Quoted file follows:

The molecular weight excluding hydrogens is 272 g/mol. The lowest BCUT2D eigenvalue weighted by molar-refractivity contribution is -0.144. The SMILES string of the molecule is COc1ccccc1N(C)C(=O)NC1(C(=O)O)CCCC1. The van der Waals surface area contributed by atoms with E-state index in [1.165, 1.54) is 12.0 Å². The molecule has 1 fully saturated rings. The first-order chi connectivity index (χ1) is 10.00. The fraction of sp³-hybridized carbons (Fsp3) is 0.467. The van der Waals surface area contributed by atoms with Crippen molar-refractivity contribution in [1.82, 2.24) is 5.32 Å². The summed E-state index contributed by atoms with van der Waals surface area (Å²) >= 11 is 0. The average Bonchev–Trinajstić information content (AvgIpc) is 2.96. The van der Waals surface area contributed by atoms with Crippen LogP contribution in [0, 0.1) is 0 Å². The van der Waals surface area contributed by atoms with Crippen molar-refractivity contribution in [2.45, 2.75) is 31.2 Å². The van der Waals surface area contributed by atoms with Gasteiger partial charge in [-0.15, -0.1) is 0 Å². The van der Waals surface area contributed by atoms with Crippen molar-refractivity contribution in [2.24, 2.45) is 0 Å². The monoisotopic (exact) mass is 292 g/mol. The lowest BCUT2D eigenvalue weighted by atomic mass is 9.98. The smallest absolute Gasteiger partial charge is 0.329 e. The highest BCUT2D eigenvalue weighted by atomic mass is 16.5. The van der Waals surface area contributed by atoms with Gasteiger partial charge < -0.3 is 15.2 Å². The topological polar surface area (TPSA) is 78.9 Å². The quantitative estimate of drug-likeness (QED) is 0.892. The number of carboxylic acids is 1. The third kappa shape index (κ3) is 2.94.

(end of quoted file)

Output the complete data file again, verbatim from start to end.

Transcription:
The molecular weight excluding hydrogens is 272 g/mol. The lowest BCUT2D eigenvalue weighted by molar-refractivity contribution is -0.144. The SMILES string of the molecule is COc1ccccc1N(C)C(=O)NC1(C(=O)O)CCCC1. The van der Waals surface area contributed by atoms with E-state index in [1.165, 1.54) is 12.0 Å². The molecule has 1 fully saturated rings. The first-order chi connectivity index (χ1) is 10.00. The fraction of sp³-hybridized carbons (Fsp3) is 0.467. The van der Waals surface area contributed by atoms with Crippen molar-refractivity contribution in [1.82, 2.24) is 5.32 Å². The summed E-state index contributed by atoms with van der Waals surface area (Å²) >= 11 is 0. The average Bonchev–Trinajstić information content (AvgIpc) is 2.96. The van der Waals surface area contributed by atoms with Crippen LogP contribution in [0, 0.1) is 0 Å². The van der Waals surface area contributed by atoms with Crippen molar-refractivity contribution in [2.45, 2.75) is 31.2 Å². The van der Waals surface area contributed by atoms with Gasteiger partial charge in [-0.15, -0.1) is 0 Å². The van der Waals surface area contributed by atoms with Crippen molar-refractivity contribution in [2.24, 2.45) is 0 Å². The monoisotopic (exact) mass is 292 g/mol. The lowest BCUT2D eigenvalue weighted by atomic mass is 9.98. The smallest absolute Gasteiger partial charge is 0.329 e. The highest BCUT2D eigenvalue weighted by atomic mass is 16.5. The van der Waals surface area contributed by atoms with Gasteiger partial charge < -0.3 is 15.2 Å². The topological polar surface area (TPSA) is 78.9 Å². The quantitative estimate of drug-likeness (QED) is 0.892. The number of carboxylic acids is 1. The third kappa shape index (κ3) is 2.94.